(Bloomberg) -- Instacart Inc. plans to terminate about 1,900 employees’ jobs, including the only unionized positions in the U.S., representing a fulsome embrace of the gig economy.
The grocery delivery company already classifies most of its workers as independent contractors, whose ranks have ballooned to more than 500,000 during the coronavirus pandemic. But starting 2015, the company hired a small subset of workers as employees, who under U.S. law are entitled to protections like minimum wage and can be subject to more direction and training by their boss. “What we found is that our shoppers require training and supervision, which is how you improve the quality of the picking,” Instacart Chief Executive Officer Apoorva Mehta said at the time. “You can’t do that when they are independent contractors.”
Now, Instacart is moving in the other direction, eliminating 1,877 employees’ positions, including those of 10 workers in Illinois who last year became the first in the country to vote to unionize at the company. The company said it’s doing this as part of a shift toward new models, like providing its technology to retailers to have their own workers prepare customers’ orders.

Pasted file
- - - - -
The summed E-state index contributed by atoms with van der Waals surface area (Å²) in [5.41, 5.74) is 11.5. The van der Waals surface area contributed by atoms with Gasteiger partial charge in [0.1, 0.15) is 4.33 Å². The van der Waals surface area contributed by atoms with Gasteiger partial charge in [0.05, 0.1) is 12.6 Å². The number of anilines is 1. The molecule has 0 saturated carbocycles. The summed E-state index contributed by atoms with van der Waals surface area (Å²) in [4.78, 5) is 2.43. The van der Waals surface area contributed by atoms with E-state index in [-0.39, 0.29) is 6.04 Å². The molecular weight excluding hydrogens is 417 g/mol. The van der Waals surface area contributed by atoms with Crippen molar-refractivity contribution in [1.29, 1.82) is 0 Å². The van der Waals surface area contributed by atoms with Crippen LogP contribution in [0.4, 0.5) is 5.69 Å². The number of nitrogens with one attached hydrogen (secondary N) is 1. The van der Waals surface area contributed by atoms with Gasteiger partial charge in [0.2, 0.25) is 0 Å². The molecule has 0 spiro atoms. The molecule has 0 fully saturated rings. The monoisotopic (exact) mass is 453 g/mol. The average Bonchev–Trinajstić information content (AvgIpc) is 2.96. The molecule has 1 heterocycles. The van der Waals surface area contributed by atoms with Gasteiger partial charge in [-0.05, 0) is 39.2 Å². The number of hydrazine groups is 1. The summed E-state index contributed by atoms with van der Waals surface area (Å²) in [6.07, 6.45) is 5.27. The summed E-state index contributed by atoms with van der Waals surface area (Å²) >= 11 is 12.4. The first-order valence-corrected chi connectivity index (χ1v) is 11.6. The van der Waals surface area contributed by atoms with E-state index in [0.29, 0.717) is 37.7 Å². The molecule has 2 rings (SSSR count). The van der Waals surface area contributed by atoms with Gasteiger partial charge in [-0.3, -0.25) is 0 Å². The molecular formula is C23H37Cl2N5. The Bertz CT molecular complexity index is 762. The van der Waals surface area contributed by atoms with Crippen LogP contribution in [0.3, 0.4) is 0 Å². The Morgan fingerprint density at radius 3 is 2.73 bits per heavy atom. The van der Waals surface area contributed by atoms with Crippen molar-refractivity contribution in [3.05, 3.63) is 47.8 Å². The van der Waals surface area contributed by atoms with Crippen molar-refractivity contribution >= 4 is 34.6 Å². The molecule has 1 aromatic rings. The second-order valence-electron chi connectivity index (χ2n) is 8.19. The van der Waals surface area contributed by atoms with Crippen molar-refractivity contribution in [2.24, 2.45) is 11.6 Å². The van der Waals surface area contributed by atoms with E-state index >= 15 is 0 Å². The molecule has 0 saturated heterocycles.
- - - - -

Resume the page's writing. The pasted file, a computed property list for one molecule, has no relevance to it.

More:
“We know this is an incredibly challenging time for many as we move through the Covid-19 crisis, and we’re doing everything we can to support in-store shoppers through this transition,” the company said in an emailed statement. Instacart said it’s providing severence packages and working to place affected workers in open positions within Instacart or working directly for retailers.
The United Food & Commercial Workers union, which represents the Illinois workers, condemned the move, saying it eliminates around a fifth of Instacart’s U.S. front-line employee positions. “Instacart firing the only unionized workers at the company and destroying the jobs of nearly 2,000 dedicated front-line workers in the middle of this public health crisis is simply wrong,” Marc Perrone, the union’s president, wrote in an emailed statement.
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